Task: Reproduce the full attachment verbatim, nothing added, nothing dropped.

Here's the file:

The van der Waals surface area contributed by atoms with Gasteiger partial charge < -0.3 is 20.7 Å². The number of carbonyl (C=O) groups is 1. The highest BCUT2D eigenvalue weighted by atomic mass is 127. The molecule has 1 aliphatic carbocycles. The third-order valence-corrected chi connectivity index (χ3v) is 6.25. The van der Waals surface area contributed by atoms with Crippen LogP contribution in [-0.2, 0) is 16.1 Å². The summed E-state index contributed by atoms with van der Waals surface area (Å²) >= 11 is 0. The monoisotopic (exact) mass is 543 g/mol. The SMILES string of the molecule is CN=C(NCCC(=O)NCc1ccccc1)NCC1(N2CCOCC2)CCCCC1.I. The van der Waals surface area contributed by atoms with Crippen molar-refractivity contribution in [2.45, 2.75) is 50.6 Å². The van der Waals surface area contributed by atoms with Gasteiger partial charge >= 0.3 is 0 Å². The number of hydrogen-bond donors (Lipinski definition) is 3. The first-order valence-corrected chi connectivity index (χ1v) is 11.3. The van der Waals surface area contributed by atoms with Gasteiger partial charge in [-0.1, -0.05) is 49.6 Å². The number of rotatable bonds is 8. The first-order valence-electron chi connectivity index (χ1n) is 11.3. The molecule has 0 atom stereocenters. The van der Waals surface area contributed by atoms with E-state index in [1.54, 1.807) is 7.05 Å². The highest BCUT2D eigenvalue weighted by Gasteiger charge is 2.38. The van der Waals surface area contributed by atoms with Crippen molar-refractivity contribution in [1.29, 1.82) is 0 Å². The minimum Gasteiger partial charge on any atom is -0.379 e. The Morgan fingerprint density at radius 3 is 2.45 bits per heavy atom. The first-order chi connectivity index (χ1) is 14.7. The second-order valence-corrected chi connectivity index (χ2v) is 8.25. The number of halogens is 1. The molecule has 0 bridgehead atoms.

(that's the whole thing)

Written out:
The van der Waals surface area contributed by atoms with Gasteiger partial charge < -0.3 is 20.7 Å². The number of carbonyl (C=O) groups is 1. The highest BCUT2D eigenvalue weighted by atomic mass is 127. The molecule has 1 aliphatic carbocycles. The third-order valence-corrected chi connectivity index (χ3v) is 6.25. The van der Waals surface area contributed by atoms with Crippen LogP contribution in [-0.2, 0) is 16.1 Å². The summed E-state index contributed by atoms with van der Waals surface area (Å²) >= 11 is 0. The monoisotopic (exact) mass is 543 g/mol. The SMILES string of the molecule is CN=C(NCCC(=O)NCc1ccccc1)NCC1(N2CCOCC2)CCCCC1.I. The van der Waals surface area contributed by atoms with Crippen molar-refractivity contribution in [2.45, 2.75) is 50.6 Å². The van der Waals surface area contributed by atoms with Gasteiger partial charge >= 0.3 is 0 Å². The number of hydrogen-bond donors (Lipinski definition) is 3. The first-order valence-corrected chi connectivity index (χ1v) is 11.3. The van der Waals surface area contributed by atoms with Gasteiger partial charge in [-0.1, -0.05) is 49.6 Å². The number of rotatable bonds is 8. The first-order valence-electron chi connectivity index (χ1n) is 11.3. The molecule has 0 atom stereocenters. The van der Waals surface area contributed by atoms with E-state index in [1.54, 1.807) is 7.05 Å². The highest BCUT2D eigenvalue weighted by Gasteiger charge is 2.38. The van der Waals surface area contributed by atoms with Crippen molar-refractivity contribution in [1.29, 1.82) is 0 Å². The minimum Gasteiger partial charge on any atom is -0.379 e. The Morgan fingerprint density at radius 3 is 2.45 bits per heavy atom. The first-order chi connectivity index (χ1) is 14.7. The second-order valence-corrected chi connectivity index (χ2v) is 8.25. The number of halogens is 1. The molecule has 0 bridgehead atoms.